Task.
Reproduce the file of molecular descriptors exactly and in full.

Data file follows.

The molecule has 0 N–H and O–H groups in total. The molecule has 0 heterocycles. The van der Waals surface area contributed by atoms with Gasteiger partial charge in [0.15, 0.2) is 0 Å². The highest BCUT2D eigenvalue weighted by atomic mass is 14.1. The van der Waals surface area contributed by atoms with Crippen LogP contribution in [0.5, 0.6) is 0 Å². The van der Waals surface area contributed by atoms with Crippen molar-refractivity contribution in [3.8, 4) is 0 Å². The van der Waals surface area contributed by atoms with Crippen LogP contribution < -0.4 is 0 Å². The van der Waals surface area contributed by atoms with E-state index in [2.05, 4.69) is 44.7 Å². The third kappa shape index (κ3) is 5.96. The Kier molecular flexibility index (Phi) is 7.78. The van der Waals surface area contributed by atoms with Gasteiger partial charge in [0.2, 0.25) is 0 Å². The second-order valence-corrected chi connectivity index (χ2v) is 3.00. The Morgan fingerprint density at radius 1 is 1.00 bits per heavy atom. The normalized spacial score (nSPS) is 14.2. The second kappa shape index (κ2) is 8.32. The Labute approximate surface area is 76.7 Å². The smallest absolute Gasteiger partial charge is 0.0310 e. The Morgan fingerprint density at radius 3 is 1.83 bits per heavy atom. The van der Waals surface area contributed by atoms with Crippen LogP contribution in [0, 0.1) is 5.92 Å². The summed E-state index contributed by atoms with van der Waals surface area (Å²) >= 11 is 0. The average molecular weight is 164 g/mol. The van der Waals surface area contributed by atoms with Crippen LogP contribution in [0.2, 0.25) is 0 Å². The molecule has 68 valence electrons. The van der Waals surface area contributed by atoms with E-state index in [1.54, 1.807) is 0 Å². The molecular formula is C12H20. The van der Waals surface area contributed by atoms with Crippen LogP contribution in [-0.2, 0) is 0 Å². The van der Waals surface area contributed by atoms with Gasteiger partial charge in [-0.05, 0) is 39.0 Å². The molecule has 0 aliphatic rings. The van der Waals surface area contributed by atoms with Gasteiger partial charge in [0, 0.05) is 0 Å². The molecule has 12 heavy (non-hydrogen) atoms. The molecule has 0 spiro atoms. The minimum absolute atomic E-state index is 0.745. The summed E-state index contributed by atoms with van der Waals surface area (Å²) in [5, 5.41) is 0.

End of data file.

The molecule has 0 N–H and O–H groups in total. The molecule has 0 heterocycles. The van der Waals surface area contributed by atoms with Gasteiger partial charge in [0.15, 0.2) is 0 Å². The highest BCUT2D eigenvalue weighted by atomic mass is 14.1. The van der Waals surface area contributed by atoms with Crippen LogP contribution in [0.5, 0.6) is 0 Å². The van der Waals surface area contributed by atoms with Crippen molar-refractivity contribution in [3.8, 4) is 0 Å². The van der Waals surface area contributed by atoms with Crippen LogP contribution < -0.4 is 0 Å². The van der Waals surface area contributed by atoms with E-state index in [2.05, 4.69) is 44.7 Å². The third kappa shape index (κ3) is 5.96. The Kier molecular flexibility index (Phi) is 7.78. The van der Waals surface area contributed by atoms with Gasteiger partial charge in [0.2, 0.25) is 0 Å². The second-order valence-corrected chi connectivity index (χ2v) is 3.00. The Morgan fingerprint density at radius 1 is 1.00 bits per heavy atom. The normalized spacial score (nSPS) is 14.2. The second kappa shape index (κ2) is 8.32. The Labute approximate surface area is 76.7 Å². The smallest absolute Gasteiger partial charge is 0.0310 e. The Morgan fingerprint density at radius 3 is 1.83 bits per heavy atom. The van der Waals surface area contributed by atoms with Crippen LogP contribution in [0, 0.1) is 5.92 Å². The summed E-state index contributed by atoms with van der Waals surface area (Å²) >= 11 is 0. The average molecular weight is 164 g/mol. The van der Waals surface area contributed by atoms with Crippen LogP contribution in [0.2, 0.25) is 0 Å². The molecule has 68 valence electrons. The van der Waals surface area contributed by atoms with E-state index in [1.54, 1.807) is 0 Å². The molecular formula is C12H20. The van der Waals surface area contributed by atoms with Crippen LogP contribution in [-0.2, 0) is 0 Å². The van der Waals surface area contributed by atoms with Gasteiger partial charge in [-0.05, 0) is 39.0 Å². The molecule has 0 aliphatic rings. The van der Waals surface area contributed by atoms with Gasteiger partial charge in [0, 0.05) is 0 Å². The molecule has 12 heavy (non-hydrogen) atoms. The molecule has 0 spiro atoms. The minimum absolute atomic E-state index is 0.745. The summed E-state index contributed by atoms with van der Waals surface area (Å²) in [5, 5.41) is 0.